As participants capped day one of the Equinox Summit with their initial assessments of various low-carbon technologies, one of the energy field’s great thinkers and most notable skeptics offered a chilling talk that helped crystallize the scale of the problem ahead.
In what felt more like a spontaneous stand-up routine at a wonky night club, Vaclav Smil, a professor at the University of Manitoba in Winnipeg, sought to systematically knock down common beliefs, hopes and assumptions about how humanity came to be where it is and what comes next in terms of energy. A professor at the University of Manitoba in Winnipeg, Smil countered peak everything with a lesson in economics (prices will drive change long before resources run dry) and poked fun at a long – and ongoing – series of clean energy movements (for more on that, see his recent piece in the American Scientist, pdf here).
The problem is that fossil fuels are both cheap and densely packed with energy, and humans have built their entire society around them. More than just fuelling stoves and light bulbs, fossil fuels are built into the food that we eat and the clothes that we wear. And it’s not always obvious how things add up. Cell phones might fit in a pocket, Smil says, but in terms of the energy that went into them they are equal to a quarter of a car due to mining and processing of special materials.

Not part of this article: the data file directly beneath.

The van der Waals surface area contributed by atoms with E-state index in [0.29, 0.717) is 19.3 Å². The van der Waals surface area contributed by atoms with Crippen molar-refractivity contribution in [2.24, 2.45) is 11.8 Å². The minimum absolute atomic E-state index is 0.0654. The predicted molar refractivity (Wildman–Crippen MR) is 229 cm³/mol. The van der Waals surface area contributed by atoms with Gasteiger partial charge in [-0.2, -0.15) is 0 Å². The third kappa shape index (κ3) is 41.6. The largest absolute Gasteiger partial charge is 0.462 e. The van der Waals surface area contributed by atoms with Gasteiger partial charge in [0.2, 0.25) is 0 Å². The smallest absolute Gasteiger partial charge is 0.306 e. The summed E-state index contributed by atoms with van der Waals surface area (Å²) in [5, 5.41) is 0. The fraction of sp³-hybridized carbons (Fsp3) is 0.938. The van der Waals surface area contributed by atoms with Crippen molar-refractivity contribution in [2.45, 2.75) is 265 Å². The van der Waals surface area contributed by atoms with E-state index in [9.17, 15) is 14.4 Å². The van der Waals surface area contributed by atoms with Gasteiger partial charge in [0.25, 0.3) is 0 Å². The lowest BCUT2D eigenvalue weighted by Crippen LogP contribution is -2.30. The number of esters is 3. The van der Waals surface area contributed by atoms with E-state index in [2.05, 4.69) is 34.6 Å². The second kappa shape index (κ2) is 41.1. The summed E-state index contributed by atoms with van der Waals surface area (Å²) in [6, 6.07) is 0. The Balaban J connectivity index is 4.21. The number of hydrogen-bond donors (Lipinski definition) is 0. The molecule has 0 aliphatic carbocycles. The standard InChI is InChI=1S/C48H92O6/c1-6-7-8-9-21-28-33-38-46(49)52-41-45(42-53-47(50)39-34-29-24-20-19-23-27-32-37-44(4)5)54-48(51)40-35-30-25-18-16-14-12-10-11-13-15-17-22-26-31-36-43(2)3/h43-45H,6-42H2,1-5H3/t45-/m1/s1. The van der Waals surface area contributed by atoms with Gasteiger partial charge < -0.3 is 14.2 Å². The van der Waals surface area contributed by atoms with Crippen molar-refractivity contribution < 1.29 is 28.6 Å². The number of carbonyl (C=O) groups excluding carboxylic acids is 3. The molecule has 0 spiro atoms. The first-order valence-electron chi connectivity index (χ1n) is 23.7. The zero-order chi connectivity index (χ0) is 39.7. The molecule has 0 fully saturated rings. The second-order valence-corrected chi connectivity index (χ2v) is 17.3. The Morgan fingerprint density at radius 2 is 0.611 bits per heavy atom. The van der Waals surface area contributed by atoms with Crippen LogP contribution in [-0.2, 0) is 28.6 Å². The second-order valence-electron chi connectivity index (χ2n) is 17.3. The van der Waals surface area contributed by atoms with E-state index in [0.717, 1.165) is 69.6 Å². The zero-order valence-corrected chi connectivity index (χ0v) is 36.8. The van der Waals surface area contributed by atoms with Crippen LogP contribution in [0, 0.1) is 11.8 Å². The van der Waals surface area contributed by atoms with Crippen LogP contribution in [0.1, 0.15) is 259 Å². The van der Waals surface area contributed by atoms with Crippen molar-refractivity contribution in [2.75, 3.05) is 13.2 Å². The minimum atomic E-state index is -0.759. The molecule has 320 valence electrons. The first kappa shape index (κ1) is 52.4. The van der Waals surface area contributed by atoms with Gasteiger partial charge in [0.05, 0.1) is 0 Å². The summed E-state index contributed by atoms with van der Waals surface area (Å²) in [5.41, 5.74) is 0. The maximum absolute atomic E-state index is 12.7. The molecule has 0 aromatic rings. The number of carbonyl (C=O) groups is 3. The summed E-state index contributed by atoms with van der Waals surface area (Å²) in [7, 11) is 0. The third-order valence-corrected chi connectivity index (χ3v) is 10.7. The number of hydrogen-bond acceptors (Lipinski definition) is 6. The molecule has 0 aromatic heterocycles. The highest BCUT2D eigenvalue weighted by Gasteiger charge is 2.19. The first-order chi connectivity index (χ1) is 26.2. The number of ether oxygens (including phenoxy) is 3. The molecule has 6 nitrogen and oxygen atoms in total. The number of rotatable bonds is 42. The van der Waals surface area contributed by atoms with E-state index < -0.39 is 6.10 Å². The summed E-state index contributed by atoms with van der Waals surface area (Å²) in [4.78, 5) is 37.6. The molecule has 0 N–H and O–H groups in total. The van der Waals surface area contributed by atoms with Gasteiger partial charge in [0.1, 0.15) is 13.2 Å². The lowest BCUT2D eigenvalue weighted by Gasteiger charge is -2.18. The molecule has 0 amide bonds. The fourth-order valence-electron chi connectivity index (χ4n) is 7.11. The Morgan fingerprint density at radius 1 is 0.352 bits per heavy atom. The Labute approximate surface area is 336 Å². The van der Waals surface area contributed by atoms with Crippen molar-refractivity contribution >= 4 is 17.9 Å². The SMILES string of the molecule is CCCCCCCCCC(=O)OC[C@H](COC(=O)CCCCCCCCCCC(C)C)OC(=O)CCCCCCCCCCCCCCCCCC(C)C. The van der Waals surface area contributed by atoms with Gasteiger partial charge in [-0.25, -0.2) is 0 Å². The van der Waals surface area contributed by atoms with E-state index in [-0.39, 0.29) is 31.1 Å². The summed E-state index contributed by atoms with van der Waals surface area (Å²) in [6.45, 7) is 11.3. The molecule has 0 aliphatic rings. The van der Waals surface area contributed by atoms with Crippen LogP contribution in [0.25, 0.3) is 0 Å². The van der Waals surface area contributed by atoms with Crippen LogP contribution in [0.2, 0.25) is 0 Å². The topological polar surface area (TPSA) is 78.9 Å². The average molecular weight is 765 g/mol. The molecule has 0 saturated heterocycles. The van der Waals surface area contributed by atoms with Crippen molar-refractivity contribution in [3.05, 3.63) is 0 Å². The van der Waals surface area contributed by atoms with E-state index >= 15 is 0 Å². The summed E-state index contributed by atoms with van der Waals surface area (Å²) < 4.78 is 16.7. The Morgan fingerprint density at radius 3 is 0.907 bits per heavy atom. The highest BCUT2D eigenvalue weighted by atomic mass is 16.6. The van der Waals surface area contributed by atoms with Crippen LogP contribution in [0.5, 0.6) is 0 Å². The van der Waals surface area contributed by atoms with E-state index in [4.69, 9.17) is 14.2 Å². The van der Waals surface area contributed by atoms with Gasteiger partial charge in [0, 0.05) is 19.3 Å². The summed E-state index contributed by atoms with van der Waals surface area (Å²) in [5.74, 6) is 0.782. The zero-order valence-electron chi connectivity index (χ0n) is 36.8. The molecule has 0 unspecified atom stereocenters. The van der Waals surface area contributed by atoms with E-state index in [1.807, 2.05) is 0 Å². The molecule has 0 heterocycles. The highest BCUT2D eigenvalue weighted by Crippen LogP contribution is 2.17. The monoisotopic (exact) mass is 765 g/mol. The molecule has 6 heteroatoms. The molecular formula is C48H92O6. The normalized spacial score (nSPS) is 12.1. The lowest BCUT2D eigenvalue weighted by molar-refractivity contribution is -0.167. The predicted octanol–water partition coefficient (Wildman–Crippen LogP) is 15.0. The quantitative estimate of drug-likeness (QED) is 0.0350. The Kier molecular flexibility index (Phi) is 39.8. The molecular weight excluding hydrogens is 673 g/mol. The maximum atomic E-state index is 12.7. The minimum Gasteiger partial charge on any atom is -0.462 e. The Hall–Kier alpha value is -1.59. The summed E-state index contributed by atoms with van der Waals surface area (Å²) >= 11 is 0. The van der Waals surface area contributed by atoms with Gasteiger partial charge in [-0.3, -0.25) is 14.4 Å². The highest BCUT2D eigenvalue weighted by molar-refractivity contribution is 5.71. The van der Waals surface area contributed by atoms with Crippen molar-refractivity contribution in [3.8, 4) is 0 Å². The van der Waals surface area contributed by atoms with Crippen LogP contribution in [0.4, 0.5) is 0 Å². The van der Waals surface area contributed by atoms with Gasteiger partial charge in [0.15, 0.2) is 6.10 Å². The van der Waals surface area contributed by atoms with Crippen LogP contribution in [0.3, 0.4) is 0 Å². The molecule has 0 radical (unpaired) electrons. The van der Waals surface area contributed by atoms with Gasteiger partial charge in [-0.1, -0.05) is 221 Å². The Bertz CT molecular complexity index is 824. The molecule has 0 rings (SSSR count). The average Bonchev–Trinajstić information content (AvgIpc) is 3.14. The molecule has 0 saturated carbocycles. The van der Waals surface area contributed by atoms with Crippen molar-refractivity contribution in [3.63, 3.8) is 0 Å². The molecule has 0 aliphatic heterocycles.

“We are fundamentally a fossil fuel civilization,” Smil says. And while change is both necessary and inevitable, he says it won’t come easy, cheaply or quickly. “It will take generations.”
Smil says countries like Canada and the United States in particular would be wise to start by simply using less energy. And if the goal is to really inspire that kind of ethos, then double, triple or even quadruple the price of energy. All things considered, he says, energy is so cheap as to inspire carelessness.
Although few would dispute his general command of the facts, many see his views as overly pessimistic and even fatalistic. During a panel discussion later in the evening Smil’s gloomy prognostications would even inspire a brief one-armed embrace from Marlo Raynolds, a senior advisor and former head of the Alberta-based Pembina Institute. “You need a hug,” Raynolds said.
Smil’s talk coincided with a summary meeting during which summit participants reported back from an initial series of group discussions regarding wind, solar, nuclear, geothermal and hydrogen fuel. Although nobody claimed the climate challenge will be easy to overcome, the first day’s discussions were decidedly more optimistic as thinkers young and old looked for opportunities to hasten progress. Keep an eye out for the initial recommendations on Thursday.